“ His Grace, however, sent Mr. Carrington the very next morning, with another summons; with which, though in the utmost distress, I immediately complied; but the Duke happening, unfortunately for me, to be then particularly engaged, after I had waited some time, sent a gentleman to discourse with me on the best plan which could be invented for these murders and robberies, which were every day committed in the streets; upon which I promised to transmit my opinion in writing to his Grace, who, as the gentleman informed me, intended to lay it before the Privy Council.
“Though this visit cost me a severe cold, I, notwithstanding, set myself down to work, and in about four days sent the Duke as regular a plan as I could form, with all the reasons and arguments I could bring to support it, drawn out on several sheets of paper; and soon received a message from the Duke, by Mr. Carrington, acquainting me that my plan was highly approved of, and that all the terms of it would be complied with.
“The principal and most material of these terms was the immediately depositing 600l. in my hands; at which small charge I undertook to demolish the then reigning gangs, and to put the civil policy into such order, that no such gangs should ever be able for the future to form themselves into bodies, or at least to remain any time formidable to the public.
“I had delayed my Bath journey for some time, contrary to the repeated advice of my physical acquaintances and the ardent desire of my warmest friends, though my distemper was now turned to a deep jaundice; in which case the Bath waters are generally reputed to be almost infallible. But I had the most eager desire to demolish this gang of villains and cut-throats.
“After some weeks the money was paid at the Treasury, and within a few days after 2001. of it had come into my hands, the whole gang of cut-throats was entirely dispersed..
Further on, he says
“ I will confess that my private affairs at the beginning of the winter had but a gloomy aspect; for I had not plundered the public or the poor of those sums which men, who are always ready to plunder both as much as they can, have been
down on his knees and asked the sick man's pardon—“I did not suffer,” Fielding says, in his hearty, manly way, his eyes lighting up as it were with their old fire_“I did not suffer a brave man and an old man to remain a moment in that posture, but immediately forgave him." Indeed, I think, with his noble spirit and unconquerable generosity, Fielding reminds one of those brave men of whom one reads in stories of English shipwrecks and disasters of the officer on the African shore, when disease has destroyed the crew, and he himself is seized by fever, who throws the lead with a death-stricken hand, takes the soundings, carries the ship out of the river or off the dangerous coast, and dies in the manly endeavour—of the wounded captain, when the vessel founders, who never loses his heart, who eyes the danger steadily, and has a cheery word for all, until the inevitable fate overwhelms him, and the gallant ship goes down. Such a brave and gentle heart, such an intrepid and courageous spirit, I love to recognize in the manly, the English Harry Fielding.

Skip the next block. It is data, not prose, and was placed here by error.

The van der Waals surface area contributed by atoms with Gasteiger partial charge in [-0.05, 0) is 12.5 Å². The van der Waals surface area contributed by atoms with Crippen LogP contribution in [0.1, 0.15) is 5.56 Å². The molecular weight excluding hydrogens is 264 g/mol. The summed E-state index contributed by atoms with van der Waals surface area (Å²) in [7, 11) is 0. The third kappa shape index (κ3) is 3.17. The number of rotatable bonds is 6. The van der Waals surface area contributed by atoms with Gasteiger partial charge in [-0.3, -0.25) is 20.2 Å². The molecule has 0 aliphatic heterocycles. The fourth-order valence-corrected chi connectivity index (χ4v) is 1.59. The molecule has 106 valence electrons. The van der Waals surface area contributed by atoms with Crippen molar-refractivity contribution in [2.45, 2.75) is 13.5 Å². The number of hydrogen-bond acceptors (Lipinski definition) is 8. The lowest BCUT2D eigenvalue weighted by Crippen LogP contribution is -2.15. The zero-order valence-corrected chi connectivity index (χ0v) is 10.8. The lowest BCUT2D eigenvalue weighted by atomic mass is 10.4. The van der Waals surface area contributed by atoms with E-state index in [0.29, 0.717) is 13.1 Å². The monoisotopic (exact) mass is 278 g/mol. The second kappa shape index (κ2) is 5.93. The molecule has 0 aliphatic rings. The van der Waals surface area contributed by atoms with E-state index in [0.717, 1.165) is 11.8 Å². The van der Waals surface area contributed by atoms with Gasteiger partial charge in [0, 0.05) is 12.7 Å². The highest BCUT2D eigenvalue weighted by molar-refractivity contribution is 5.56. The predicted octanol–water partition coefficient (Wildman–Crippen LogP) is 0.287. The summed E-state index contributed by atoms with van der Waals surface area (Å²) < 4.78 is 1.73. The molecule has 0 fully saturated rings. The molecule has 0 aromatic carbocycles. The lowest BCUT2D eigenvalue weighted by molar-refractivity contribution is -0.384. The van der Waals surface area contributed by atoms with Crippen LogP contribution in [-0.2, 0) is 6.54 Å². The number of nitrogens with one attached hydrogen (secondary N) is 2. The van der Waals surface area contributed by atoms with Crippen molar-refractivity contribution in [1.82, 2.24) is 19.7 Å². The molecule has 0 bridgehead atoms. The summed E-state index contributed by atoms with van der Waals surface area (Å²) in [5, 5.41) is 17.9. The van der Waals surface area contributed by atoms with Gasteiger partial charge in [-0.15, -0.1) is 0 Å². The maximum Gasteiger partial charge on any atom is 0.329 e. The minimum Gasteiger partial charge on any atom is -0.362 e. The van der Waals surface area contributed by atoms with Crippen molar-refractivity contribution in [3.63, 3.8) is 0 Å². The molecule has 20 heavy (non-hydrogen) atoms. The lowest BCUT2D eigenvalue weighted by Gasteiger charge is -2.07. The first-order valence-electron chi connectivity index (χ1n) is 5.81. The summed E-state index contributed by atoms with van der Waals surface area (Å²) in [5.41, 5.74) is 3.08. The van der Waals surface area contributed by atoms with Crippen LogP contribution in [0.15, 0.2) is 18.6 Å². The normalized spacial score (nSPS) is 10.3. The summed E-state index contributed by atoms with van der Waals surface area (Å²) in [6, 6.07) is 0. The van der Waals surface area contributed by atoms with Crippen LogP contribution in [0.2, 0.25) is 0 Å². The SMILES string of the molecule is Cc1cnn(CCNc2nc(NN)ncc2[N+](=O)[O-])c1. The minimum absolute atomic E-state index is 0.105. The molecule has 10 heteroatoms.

pleased to suspect me of taking; on the contrary, by composing, instead of inflaming, the quarrels of porters and beggars (which I blush when I say hath not been universally practised), and by refusing to take a shilling from a man who most undoubtedly would not have had another left, I had reduced an income of about 500l. a year of the dirtiest money upon earth, to little more than 3001., a considerable portion of which remained with my clerk.”
STERNE AND GOLDSMITH.
OGER STERNE, Sterne's father, was the second son of a
numerous race, descendants of Richard Sterne, Archbishop of York, in the reign of James II. ; and children of Simon Sterne and Mary Jaques, his wife, heiress of Elvington, near York.* Roger was a lieutenant in Handyside's regiment, and engaged in Flanders in Queen Anne's wars. He married the daughter of a noted sutler"N.B., he was in debt to him," his son writes, pursuing the paternal biography—and marched through the world with this companion; she following the regiment and bringing many children to poor Roger Sterne. The captain was an irascible but kind and simple little man, Sterne says, and informs us that his sire was run through the body at Gibraltar, by a brother officer, in a duel which arose out of a dispute about a goose. Roger never entirely recovered from the effects of this rencontre, but died presently at Jamaica, whither he had followed the drum.
Laurence, his second child, was born at Clonmel, in Ireland, in 1713, and travelled, for the first ten years of his life, on his father's march, from barrack to transport, from Ireland to England.
One relative of his mother's took her and her family under shelter for ten months at Mullingar : another collateral descendant of the Archbishop's housed them for a year at his castle near Carrickfergus.
He came of a Suffolk family-one of whom settled in Nottinghamshire. The famous “starling” was actually the family crest.
+ “It was in this parish (of Animo, in Wicklow), during our stay, that I had that wonderful escape in falling through a mill-race, whilst the mill was going, and of being taken up unhurt; the story is incredible, but known for truth in all that part of Ireland, where hundreds of the common people flocked to see me.”STERNE.